The Cerise Creek Trail is now rerouted across the May 2019 landslide and the Keith Flavelle Hut is unlocked (as of July 1st 2021)! To mark this, I’ll post a brief guide to the Joffre Peak (2721m) summer scramble route (SE Face). July 6-7 2021.
Let’s start with the trailhead (1215m). It’s a little tricky to spot if you’ve never been there before, as it’s a thin gravel pullout along side the Duffey Lake Rd (Hwy 99). I had read online that it was ~40.5km on the odometer from the Petro-Canada in Pemberton, so after we passed the Joffre Lakes parking lot and the green gravel shed, we began looking out for it. As we passed 37.4km, Alec mentioned that that kind of looks like it. I continued driving. That’s when Alec produced his first belated-revelation of three over the trip, #1: he had actually done the hike to the hut before! So eventually we turn around, though now a cinnamon-bear was ambling along the road, so we chatted with it a bit. On the return trip we reset the odometer and noted the following, TH from gravel shed, 3.7km; from Joffre Lakes Parking, 7.6; from the Duffey Lake Rd gate, 20.4. Of course you can also use a GPS map Note: Older guidebooks like Kevin McLane’s Alpine Select and Matt Gunn’s Scrambles in SWBC approach the trail via the Cerise Creek Main FSR (accessed at Van Horlick Creek). This logging road was apparently decommissioned in 2008, so no longer drivable because of large trenches and a removed bridge.
The trail descends through swampy grass to Cayoosh Creek. The original bridge was washed away in the landslide, and only a cable strung between two trees remains. There is a new log bridge with planking and a handline 50m upstream. A large wooden sign indicates the summer trail on the far side. The trail stays on the West side of Cerise Creek, and is well marked by reflective diamonds through the forest (freshly cleared of downed logs) and bushy logging road. Then onto the landslide, which is marked with orange Pac-Man dots. The force of the landslide was really very astonishing. On the far side, two or three marked trees in, the trail forks. The lower ‘Glacier Trail’ is the obvious one, while the Hut Trail ascends a little bit more steeply, but is something like 800m shorter.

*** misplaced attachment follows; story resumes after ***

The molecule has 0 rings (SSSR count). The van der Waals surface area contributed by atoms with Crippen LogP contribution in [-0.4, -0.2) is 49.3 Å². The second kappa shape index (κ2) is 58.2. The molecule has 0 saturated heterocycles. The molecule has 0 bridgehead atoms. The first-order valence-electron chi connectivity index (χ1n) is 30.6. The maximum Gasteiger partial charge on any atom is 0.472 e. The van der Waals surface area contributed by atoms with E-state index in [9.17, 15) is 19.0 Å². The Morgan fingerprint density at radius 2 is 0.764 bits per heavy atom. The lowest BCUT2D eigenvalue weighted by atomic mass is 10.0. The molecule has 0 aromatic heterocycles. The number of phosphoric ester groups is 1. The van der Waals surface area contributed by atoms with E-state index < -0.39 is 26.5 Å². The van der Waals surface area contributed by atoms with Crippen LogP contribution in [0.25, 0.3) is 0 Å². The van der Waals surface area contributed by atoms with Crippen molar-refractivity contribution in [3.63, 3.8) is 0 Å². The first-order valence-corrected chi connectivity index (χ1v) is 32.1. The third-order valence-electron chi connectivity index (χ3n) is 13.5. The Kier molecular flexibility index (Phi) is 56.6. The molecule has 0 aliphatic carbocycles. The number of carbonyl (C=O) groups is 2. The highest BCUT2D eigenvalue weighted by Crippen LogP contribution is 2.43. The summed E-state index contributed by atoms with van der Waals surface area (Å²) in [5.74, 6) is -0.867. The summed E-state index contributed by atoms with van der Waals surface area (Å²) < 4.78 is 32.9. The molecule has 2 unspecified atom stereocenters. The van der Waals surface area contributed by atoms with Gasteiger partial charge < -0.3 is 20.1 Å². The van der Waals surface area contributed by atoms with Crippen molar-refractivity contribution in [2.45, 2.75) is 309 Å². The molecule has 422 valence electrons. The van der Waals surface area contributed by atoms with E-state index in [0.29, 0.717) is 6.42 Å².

Over lunch at the Keith Flavelle Hut we browsed the log book. Revelation #2: Alec’s family is longtime family friends with the Flavelle family. From here we followed the Matt Gunn route up the South-East face of Joffre Peak. It is a fourth class scramble with careful route-finding, an ice-axe and helmet is recommended. The ascent took roughly four hours from the hut. To avoid spending time on Anniversary Glacier, we went up a snow gully starting at 2100m, 45°. We kicked steps heading up, but chose to wear crampons on the way down. From the top of the first gully, we skirted the very edge of the glacier and ascended on rock to the right of another snow gully. At the top of this was a rope we assumed was a friendly hand-line, but it led up steeply, and it turned out the best scrambling tended climber’s left and up. From the right of a large (permanent) snow patch, a four meter wide ramp leads out again to the east ridge, which is great scrambling. There is a rappel station above the supposed crux (exposed but solid rock) which we didn’t use (three sun-bleached slings & aluminum ring). From here the grade is easy, but traversing across the top of the Aussie Couloir (to avoid the sub-summit) was our least favourite part because there was so much loose rock, and a summer slide wouldn’t be quite so fun as a winter descent. The peak is top-rate, enormous views of the Duffey Lake area peaks, then farther off, the Whistler-Blackcomb area, and maybe even a guess of Baker off to the South. Lytton was 60km to the East over Stein Valley, and Environment Canada had forecasted the smoke symbol for Pemberton , but we had lovely clarity.
It ended up feeling like a pretty big day. On the way down we met up with a mountain goat loosing its coat at Motel 66 (apparently named for its elevation of 6600 feet). Back at the hut we did a lap of the small lake, and settled in for the night. Revelation #3: Joffre Peak was the site of the fatal VOC accident January 2015, involving Stephanie Grothe, Elena Cernicka, Neil Mackenzie. The hut has an open-plan loft and is by donation. It is well worth it, it seems from the log-book that it really only gets super crowded during the ski season – we had it to ourselves. There are bugs at dusk and dawn, but never overwhelming, and somehow the cabin seemed to remain bug free. We had a relaxed morning with a game of chess, then headed home with a quick climb at the Electric Edge crag near Pemberton.